Not until January, mother.  There was an excellent chance of being told to stay at home for two weeks to coddle the bronchial cough and it wasn't going to include the end of term Christmas holidays. It could wait until the beginning of the spring term in January.  I might have passed my 11+ and ended up at the Manning but I wasn't that stupid!

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On 1/12/2021 at 5:53 PM, Jill Sparrow said:

Found my old school report today. There it was, on the bookshelf, winking at me in a lurid fashion from its yellow (St David's) cover, as if to challenge, 'Go on I dare you!"


As I had been discussing the innovations relating to domestic science with another member, in the years after I escaped, I had a look at the remarks about my prowess (!) in the fields of needlework and cookery.


I'd have said, if asked, that we didn't do either after the second year but I'd have been wrong.


The two classes were organised into 6 months of cookery, followed by 6 months, roughly, of needlework. The swap took place half way through the spring term.


In my first year, Mrs Clarke presided over both subjects. A most unpleasant woman. She certainly had a gift but it was not for either cookery or needlework. It was for being patronising. To be fair, many of her colleagues were similarly blessed: some more so and some to a lesser degree but Mrs Clarke took an early dislike to me which is reflected in her comments on my report.


In the second  year, there was Mrs Bibby. A short, rather rotund lady who walked with a pronounced limp. I wondered if,perhaps, she had been a polio victim.  Mrs Bibby was a kindly, helpful soul who didn't need to fall back on sarcasm and patronisation to improve her opinion of herself.  Her comments about my culinary efforts are quite positive.  I admit, Hubert De Givenchy, Travila and Edith Head never had anything to fear from me but Mrs Bibby was polite enough not to mention it.


In the third year, a new teacher arrived. I can't be sure but I think she taught needlework only. Mrs Darroch was fairly young and pleasant. All I recall of her was that she had recently been married which probably resulted in her being instantly out of favour with the irredeemable old bat contingent. She brought in her wedding dress which she had designed and made herself. It was a Tudor gown, heavily encrusted with bugle beads and faux pearls. Her veil was attached to a French hood, covered in the same fabric.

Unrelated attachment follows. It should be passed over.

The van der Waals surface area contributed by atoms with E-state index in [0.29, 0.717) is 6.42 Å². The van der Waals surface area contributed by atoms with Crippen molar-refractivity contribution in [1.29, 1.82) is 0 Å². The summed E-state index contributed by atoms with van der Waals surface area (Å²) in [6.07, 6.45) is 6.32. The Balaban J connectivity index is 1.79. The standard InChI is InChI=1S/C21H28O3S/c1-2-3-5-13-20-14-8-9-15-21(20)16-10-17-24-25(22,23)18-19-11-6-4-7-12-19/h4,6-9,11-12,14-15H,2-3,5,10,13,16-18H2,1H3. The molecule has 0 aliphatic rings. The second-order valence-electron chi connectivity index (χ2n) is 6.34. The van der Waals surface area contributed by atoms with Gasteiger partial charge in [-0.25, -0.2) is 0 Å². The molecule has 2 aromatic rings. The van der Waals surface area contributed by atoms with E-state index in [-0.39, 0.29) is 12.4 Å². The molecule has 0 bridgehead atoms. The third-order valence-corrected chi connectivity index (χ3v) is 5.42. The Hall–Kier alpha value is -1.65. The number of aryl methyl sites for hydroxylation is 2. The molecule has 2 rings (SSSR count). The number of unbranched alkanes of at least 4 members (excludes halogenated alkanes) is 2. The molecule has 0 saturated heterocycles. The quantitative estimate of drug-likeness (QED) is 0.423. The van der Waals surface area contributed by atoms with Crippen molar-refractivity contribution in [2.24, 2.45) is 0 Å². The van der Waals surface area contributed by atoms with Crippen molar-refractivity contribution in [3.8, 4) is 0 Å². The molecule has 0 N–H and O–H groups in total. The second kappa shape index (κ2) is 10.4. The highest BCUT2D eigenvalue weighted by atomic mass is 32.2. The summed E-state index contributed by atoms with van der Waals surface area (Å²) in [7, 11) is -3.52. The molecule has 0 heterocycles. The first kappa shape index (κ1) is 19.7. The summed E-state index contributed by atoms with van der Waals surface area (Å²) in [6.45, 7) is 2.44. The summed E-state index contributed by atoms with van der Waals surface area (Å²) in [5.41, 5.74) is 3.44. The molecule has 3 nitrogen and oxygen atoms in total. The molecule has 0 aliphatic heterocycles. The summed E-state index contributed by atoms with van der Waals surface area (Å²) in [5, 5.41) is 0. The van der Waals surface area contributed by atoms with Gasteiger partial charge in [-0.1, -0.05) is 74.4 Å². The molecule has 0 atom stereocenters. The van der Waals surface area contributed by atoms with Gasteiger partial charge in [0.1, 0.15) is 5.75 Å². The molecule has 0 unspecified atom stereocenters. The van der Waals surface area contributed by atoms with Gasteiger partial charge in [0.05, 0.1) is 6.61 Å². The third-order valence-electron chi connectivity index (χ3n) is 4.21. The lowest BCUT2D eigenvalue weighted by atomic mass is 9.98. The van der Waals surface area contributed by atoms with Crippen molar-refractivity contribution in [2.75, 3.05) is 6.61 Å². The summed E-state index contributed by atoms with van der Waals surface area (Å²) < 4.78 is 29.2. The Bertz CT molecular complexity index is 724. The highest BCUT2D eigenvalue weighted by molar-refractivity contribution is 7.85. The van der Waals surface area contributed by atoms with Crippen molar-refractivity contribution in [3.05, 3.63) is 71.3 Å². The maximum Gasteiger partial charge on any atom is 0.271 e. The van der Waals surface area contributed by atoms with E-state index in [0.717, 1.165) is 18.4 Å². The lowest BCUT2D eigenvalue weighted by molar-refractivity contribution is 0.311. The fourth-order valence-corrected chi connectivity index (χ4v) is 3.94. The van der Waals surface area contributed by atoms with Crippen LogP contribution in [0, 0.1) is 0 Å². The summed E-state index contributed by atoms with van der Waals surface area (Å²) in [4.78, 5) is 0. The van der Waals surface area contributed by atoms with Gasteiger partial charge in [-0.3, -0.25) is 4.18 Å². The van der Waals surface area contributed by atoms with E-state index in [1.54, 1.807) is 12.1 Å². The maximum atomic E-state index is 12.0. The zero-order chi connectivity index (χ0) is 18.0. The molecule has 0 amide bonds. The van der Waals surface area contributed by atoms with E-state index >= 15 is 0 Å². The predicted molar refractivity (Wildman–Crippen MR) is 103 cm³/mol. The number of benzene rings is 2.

Tudor history has always fascinated me and I have never forgotten that beautiful garment, along with the photos of her big day.  It caused me to ponder why, with such talents, she was teaching needlework to girls who, if they were anything like me, didn't know one end of a needle from the other.


I can't be sure but I don't think domestic science was a subject Manning girls could study for GCE O level. It was always regarded as a poor relation.


After my departure and the installation of a portacabin stuffed with washing machines, ironing boards and irons, I like to think of Clarke with her rubber gloves and economy sized packet of Oxydol, amid the whirr and hum of rows of Indesits, Hoovers and Hotpoints. Perhaps it washed away her huge opinions of herself. Something needed to!

The only thing I learnt at Manning was how to sew and I still utilise my sewing skills everyday.